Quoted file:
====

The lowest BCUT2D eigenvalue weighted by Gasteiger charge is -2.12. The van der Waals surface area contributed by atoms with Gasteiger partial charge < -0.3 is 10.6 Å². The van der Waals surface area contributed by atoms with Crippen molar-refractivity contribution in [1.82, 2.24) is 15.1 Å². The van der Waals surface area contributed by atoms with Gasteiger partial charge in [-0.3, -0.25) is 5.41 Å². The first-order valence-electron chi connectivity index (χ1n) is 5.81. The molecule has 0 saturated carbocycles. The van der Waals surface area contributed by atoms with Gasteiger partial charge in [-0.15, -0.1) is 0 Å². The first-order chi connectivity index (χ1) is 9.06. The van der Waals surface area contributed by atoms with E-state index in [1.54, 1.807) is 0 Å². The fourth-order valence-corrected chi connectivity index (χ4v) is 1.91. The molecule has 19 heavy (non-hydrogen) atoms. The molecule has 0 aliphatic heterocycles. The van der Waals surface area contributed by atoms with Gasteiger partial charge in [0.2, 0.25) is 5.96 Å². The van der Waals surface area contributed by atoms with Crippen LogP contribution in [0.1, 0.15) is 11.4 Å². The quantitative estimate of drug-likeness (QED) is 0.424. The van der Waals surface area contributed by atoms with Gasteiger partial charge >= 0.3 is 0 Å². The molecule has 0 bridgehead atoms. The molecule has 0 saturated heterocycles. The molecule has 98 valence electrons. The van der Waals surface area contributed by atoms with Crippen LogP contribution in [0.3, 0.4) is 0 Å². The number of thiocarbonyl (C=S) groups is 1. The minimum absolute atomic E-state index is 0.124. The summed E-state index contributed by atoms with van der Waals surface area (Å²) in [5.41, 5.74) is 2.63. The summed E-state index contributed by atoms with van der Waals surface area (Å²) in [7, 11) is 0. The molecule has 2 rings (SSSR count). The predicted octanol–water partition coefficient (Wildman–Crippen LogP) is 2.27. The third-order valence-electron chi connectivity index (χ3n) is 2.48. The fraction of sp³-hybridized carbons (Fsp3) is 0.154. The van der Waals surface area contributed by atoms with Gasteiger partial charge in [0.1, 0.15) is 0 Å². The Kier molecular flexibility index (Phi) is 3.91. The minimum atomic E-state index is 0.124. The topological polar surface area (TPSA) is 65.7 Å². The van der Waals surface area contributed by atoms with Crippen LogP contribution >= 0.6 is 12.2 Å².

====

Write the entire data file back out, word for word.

The lowest BCUT2D eigenvalue weighted by Gasteiger charge is -2.12. The van der Waals surface area contributed by atoms with Gasteiger partial charge < -0.3 is 10.6 Å². The van der Waals surface area contributed by atoms with Crippen molar-refractivity contribution in [1.82, 2.24) is 15.1 Å². The van der Waals surface area contributed by atoms with Gasteiger partial charge in [-0.3, -0.25) is 5.41 Å². The first-order valence-electron chi connectivity index (χ1n) is 5.81. The molecule has 0 saturated carbocycles. The van der Waals surface area contributed by atoms with Gasteiger partial charge in [-0.15, -0.1) is 0 Å². The first-order chi connectivity index (χ1) is 9.06. The van der Waals surface area contributed by atoms with E-state index in [1.54, 1.807) is 0 Å². The fourth-order valence-corrected chi connectivity index (χ4v) is 1.91. The molecule has 19 heavy (non-hydrogen) atoms. The molecule has 0 aliphatic heterocycles. The van der Waals surface area contributed by atoms with Gasteiger partial charge in [0.2, 0.25) is 5.96 Å². The van der Waals surface area contributed by atoms with Crippen LogP contribution in [0.1, 0.15) is 11.4 Å². The quantitative estimate of drug-likeness (QED) is 0.424. The van der Waals surface area contributed by atoms with Gasteiger partial charge >= 0.3 is 0 Å². The molecule has 0 bridgehead atoms. The molecule has 0 saturated heterocycles. The molecule has 98 valence electrons. The van der Waals surface area contributed by atoms with Crippen LogP contribution in [0.3, 0.4) is 0 Å². The number of thiocarbonyl (C=S) groups is 1. The minimum absolute atomic E-state index is 0.124. The summed E-state index contributed by atoms with van der Waals surface area (Å²) in [5.41, 5.74) is 2.63. The summed E-state index contributed by atoms with van der Waals surface area (Å²) in [7, 11) is 0. The molecule has 2 rings (SSSR count). The predicted octanol–water partition coefficient (Wildman–Crippen LogP) is 2.27. The third-order valence-electron chi connectivity index (χ3n) is 2.48. The fraction of sp³-hybridized carbons (Fsp3) is 0.154. The van der Waals surface area contributed by atoms with Gasteiger partial charge in [0.1, 0.15) is 0 Å². The Kier molecular flexibility index (Phi) is 3.91. The minimum atomic E-state index is 0.124. The topological polar surface area (TPSA) is 65.7 Å². The van der Waals surface area contributed by atoms with Crippen LogP contribution >= 0.6 is 12.2 Å².